Second, organizations need to work through how to manage scope through the backlog. How will they know what they will get out of the release if the scope isn’t fixed at the outset? Pega Express captures the concept of a microjourney during the first phase, Discover. This microjourney is directly linked with achieving a high-value strategic benefit for the client’s organization. This is broken down (starting in the Prepare phase) into user stories by the project team working with business subject matter experts. The project Business Architect ensures that user stories meet the agreed definition of the microjourney before sizing them with the full team.
Once user stories are sized and approved by the business representative (Product Owner) they enter the backlog ready for prioritization (again by the Product Owner) for a future sprint. The key word here is prioritization. The Product Owner plays the role of understanding the business and prioritizing the right high-value user stories that will achieve what Pega calls a Minimum Lovable Product. Stakeholders are in control of what is being developed and put forward for delivery. Business teams are heavily involved in shaping the user stories from which the application will be built.
Benefits of Scrum
I am often asked, what are the top benefits of using Scrum? While there are many to choose from, speed to deliver, transparency, and innovative thinking are among the most important.
1. Speed to delivery
Scrum delivers through short sharp bursts of activity called sprints during the Pega Express Build phase. These high-intensity sprints ensure maximum focus on delivering functionality, but also accelerate your testing by testing with your business experts in parallel to development. This ensures that you flush out any issues quickly and ensure that there are no big surprises at the end of the development process when the solution is revealed because the business was involved.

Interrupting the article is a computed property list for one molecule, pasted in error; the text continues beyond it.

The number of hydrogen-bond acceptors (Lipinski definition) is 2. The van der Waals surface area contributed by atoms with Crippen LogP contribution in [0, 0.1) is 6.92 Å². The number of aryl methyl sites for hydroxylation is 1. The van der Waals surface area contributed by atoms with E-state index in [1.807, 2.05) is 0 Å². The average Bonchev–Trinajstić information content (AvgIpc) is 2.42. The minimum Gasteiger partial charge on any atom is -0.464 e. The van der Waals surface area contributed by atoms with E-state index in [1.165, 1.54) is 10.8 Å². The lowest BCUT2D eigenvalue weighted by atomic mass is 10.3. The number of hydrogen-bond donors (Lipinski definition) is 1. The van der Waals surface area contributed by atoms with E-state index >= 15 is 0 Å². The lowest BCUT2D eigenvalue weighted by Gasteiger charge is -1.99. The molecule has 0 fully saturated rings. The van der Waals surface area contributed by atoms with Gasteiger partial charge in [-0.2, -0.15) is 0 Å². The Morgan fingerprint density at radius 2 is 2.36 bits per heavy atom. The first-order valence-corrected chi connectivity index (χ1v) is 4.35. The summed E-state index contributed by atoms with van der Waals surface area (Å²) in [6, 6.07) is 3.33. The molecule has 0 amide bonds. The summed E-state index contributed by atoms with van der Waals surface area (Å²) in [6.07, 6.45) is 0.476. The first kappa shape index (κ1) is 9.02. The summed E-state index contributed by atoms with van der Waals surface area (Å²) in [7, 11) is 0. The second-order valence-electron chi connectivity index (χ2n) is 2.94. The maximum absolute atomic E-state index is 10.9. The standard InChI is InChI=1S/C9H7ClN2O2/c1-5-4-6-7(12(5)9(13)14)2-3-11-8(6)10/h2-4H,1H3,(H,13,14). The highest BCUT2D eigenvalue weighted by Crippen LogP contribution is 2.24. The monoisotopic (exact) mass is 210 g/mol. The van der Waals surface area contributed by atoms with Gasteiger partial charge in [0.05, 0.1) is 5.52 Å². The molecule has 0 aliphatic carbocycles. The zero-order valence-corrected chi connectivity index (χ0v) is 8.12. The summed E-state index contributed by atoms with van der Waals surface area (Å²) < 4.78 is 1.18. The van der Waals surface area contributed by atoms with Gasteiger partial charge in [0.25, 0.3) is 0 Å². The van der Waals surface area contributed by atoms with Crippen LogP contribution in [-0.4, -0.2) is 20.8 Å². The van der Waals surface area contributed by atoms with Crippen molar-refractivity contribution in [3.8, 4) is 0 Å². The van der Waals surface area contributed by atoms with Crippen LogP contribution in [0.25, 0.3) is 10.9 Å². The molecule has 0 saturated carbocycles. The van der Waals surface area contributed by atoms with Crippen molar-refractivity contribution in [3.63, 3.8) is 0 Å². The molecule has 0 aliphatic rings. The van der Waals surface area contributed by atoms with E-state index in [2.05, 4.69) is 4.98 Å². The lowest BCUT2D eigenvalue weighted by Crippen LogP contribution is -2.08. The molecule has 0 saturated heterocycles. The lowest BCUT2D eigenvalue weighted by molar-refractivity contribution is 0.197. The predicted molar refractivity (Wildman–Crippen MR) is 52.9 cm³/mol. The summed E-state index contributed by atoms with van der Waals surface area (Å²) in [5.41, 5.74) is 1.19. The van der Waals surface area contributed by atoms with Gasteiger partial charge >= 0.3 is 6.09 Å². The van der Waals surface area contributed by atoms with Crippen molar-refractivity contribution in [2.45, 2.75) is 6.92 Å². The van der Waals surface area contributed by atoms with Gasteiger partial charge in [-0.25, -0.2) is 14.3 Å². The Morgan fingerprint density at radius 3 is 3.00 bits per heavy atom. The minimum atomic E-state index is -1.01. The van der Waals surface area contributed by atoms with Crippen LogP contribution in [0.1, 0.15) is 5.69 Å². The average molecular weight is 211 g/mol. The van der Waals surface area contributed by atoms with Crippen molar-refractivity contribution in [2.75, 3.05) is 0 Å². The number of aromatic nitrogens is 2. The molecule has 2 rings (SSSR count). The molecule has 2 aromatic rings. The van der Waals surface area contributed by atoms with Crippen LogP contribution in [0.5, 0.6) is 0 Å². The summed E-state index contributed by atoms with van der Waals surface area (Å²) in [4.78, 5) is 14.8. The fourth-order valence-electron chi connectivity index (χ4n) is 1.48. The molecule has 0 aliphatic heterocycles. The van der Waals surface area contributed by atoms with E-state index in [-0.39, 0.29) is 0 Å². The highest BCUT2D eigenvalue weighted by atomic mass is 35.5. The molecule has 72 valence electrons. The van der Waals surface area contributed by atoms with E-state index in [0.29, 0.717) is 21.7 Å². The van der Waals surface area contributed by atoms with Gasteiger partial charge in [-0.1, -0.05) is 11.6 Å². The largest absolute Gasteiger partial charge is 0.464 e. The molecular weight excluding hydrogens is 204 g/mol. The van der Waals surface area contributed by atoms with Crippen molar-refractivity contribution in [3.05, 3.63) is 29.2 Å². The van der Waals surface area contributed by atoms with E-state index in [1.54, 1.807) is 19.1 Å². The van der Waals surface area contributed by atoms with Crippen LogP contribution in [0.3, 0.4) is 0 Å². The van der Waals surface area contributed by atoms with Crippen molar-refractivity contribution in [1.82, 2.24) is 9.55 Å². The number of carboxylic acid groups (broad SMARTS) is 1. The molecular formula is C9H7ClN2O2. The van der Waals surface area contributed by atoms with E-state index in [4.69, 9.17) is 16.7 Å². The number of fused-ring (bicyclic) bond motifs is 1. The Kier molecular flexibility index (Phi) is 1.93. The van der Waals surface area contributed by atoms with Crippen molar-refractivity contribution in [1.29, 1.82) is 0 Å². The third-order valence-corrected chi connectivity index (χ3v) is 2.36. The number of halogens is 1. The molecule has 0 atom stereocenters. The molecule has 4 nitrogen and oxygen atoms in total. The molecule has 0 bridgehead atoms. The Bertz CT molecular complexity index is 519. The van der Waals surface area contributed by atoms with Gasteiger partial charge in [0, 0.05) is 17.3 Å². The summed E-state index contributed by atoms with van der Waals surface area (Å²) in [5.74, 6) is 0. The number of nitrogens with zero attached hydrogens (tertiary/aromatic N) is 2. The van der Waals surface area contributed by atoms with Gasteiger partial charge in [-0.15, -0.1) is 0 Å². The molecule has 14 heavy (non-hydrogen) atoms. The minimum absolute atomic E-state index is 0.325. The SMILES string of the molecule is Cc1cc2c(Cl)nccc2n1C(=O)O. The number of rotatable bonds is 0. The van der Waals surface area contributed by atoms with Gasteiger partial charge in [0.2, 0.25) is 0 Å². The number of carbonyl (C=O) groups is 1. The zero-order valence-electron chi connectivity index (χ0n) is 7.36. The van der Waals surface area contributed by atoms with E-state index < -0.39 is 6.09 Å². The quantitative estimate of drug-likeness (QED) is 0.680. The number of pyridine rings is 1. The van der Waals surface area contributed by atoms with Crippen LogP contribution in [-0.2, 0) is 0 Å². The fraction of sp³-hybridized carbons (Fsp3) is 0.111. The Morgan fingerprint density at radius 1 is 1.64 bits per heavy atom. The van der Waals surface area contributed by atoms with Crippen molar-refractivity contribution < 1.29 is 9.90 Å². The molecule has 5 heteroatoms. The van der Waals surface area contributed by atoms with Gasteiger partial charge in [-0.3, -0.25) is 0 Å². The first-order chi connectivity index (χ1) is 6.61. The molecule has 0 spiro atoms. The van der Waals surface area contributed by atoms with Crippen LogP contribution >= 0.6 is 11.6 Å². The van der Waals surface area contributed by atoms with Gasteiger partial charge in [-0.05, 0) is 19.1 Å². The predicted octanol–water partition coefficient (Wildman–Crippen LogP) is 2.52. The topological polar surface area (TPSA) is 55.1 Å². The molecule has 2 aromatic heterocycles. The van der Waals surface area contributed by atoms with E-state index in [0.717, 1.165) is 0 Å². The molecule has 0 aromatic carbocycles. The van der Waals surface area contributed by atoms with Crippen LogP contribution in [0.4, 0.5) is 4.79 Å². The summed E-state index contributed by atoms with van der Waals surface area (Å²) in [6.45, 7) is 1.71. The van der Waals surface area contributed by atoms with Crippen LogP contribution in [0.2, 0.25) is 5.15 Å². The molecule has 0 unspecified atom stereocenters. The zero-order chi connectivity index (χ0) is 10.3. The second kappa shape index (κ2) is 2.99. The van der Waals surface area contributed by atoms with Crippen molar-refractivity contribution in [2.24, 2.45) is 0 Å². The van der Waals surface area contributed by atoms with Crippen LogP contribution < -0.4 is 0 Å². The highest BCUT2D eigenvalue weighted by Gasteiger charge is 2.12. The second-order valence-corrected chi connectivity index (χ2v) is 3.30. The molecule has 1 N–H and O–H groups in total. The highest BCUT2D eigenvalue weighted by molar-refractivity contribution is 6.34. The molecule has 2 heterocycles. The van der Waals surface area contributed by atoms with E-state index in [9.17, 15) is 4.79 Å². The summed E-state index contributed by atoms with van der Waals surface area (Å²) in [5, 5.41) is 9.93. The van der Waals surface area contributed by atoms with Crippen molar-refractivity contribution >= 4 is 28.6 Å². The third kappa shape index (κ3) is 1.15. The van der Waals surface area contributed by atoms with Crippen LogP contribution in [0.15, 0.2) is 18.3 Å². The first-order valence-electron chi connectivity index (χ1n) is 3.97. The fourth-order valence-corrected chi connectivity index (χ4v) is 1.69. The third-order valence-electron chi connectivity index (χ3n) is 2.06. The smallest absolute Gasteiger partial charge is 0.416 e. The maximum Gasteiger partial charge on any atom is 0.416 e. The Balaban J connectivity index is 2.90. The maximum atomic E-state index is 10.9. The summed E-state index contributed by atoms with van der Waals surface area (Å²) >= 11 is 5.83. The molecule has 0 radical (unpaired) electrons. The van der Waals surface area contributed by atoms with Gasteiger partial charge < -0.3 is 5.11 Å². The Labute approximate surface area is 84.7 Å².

Kemmons Wilson, founder of the Holiday Inn hotel chain, famously said that “the best surprise is no surprise.”
Once a user story enters the Build phase, Scrum ceremonies – regular meetings with all key stakeholders -- show the value of those stories throughout a sprint, and each Sprint ends with a ceremony in which teams showcase progress and get approval that work is complete and meeting the goals of the organization. Scrum ceremonies provide an opportunity to incorporate valuable business feedback before it's too late for those changes to be accommodated. ‘No surprises’ is a key theme with Scrum and the reason why we use it in our approach to delivering value for our clients with Pega.
‘Why go live without the full singing and dancing solution?’ is a common question. Adopting Scrum ensures your initial Minimum Lovable Product release will be quickly ready for production. By moving quickly the team can limit the cost of delay and show demonstrable progress to senior management. Most critically, the team can learn from end-users and start using this valuable feedback to improve the application quickly and incrementally through subsequent sprints. Using Scrum to learn and iteratively develop the solution using real end-user feedback.
Are you are thinking of embracing Scrum as a key element of the Pega Express delivery approach? Don’t delay! Scrum is one of those approaches that can be quickly adopted, and teams learn quickly through using the framework. The approach ensures that business and IT teams collaborate on high-value important work, facilitating rapid configuration and business testing.